Homophonic translations create poems that foreground the sound of the original more than the lexical meaning. I begin by discussing the concept of “sound writing,” referencing Haroldo de Campos’s concept of “transcration,” Pound’s “transduction,” and the concept behind calques. I then consider my homophonic translation of Finnish poet Leevi Lehto follows and Ulises Carrión’s isophonic translation. After noting Basil Bunting idea that meaning is carried by sound more than lexical content, I discuss Khelbnikov’s approach to zaum (transense), and sound-alike works based on bird song and animal sounds. The essay then takes up several specific examples: David Melnick’s homophonic translation of Homer, Pierre Joris’s voice recognition translation of Magenetic Fields, and Jean Donneley’s version of Ponge. The essay concludes with a discussion of Caroline Bergvall’s Drift, her version of “The Seafarer” as well as her Chaucer transcreations. A central part of the essay references “homophonic” translation in popular culture, in particular the “doubletalking” of Sid Caesar,” the most popular TV comedian of the early 1950s. A discussion o his work in the context of American Jewish comedy is central to the lecture. But other more recent popular example of the homophonic are discussed with special reference to cultural appropriation.
Charles Bernstein was born in New York City in 1950. He received his B.A. from Harvard College. Among his more than twenty books of poetry are Girly Man(University of Chicago Press , 2006), With Strings (2001), Republics of Reality: 1975-1995 (2000), Dark City (1994), Rough Trades (1991), The Nude Formalism (1989), Stigma (1981), Legend (with Bruce Andrews, Steve McCaffery, Ron Silliman, Ray DiPalma, 1980), and Parsing (1976).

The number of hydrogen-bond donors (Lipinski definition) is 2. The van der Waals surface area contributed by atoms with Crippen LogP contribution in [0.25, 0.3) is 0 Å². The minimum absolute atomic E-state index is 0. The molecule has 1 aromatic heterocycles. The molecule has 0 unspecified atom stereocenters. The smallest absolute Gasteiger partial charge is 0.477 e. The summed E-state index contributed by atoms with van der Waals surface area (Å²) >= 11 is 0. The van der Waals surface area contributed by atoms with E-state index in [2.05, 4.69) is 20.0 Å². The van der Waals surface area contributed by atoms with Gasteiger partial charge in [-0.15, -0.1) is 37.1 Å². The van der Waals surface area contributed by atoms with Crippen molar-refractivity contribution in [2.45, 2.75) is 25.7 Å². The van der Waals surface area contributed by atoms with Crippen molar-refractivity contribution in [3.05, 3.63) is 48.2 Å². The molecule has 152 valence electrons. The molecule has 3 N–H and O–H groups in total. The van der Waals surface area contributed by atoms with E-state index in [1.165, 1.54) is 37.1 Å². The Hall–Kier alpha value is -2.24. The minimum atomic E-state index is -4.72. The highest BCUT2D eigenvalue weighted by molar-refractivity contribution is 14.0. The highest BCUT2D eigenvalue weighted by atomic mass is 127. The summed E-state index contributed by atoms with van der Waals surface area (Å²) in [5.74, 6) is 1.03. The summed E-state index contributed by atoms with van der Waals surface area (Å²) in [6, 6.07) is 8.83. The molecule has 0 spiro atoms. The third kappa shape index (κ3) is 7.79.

He is also the author of three books of essays, My Way: Speeches and Poems (1999), A Poetics (1992), and Content’s Dream: Essays 1975-1984 (1986). He has edited many anthologies of poetry and poetics including Close Listening: Poetry and the Performed Word (1998) and The L=A=N=G=U=A=G=E Book (1984, with Bruce Andrews).
Among his translations from the French are Red, Green, and Black (1990, by Olivier Cadiot) and The Maternal Drape (1984, by Claude Royed-Journoud). In the 1970s, Bernstein co-founded the influential journal L=A=N=G=U=A=G=E. He has also written the librettos for a number of operas with composers such as Ben Yarmolinsky, Brian Ferneyhough, and Dean Drummond.
Bernstein serves as the Executive Editor, and co-founder, of The Electronic Poetry Center at SUNY-Buffalo. His honors and awards include Yale University’s 2019 Bollingen Prize for American Poetry, the Roy Harvey Pearce/Archive for New Poetry Prize, and fellowships from the New York Foundation for the Arts, the Guggenheim Foundation, and the National Endowment for the Arts. Currently, he is Professor of English at the University of Pennsylvania. [Fonte: https://poets.org/poet/charles-bernstein]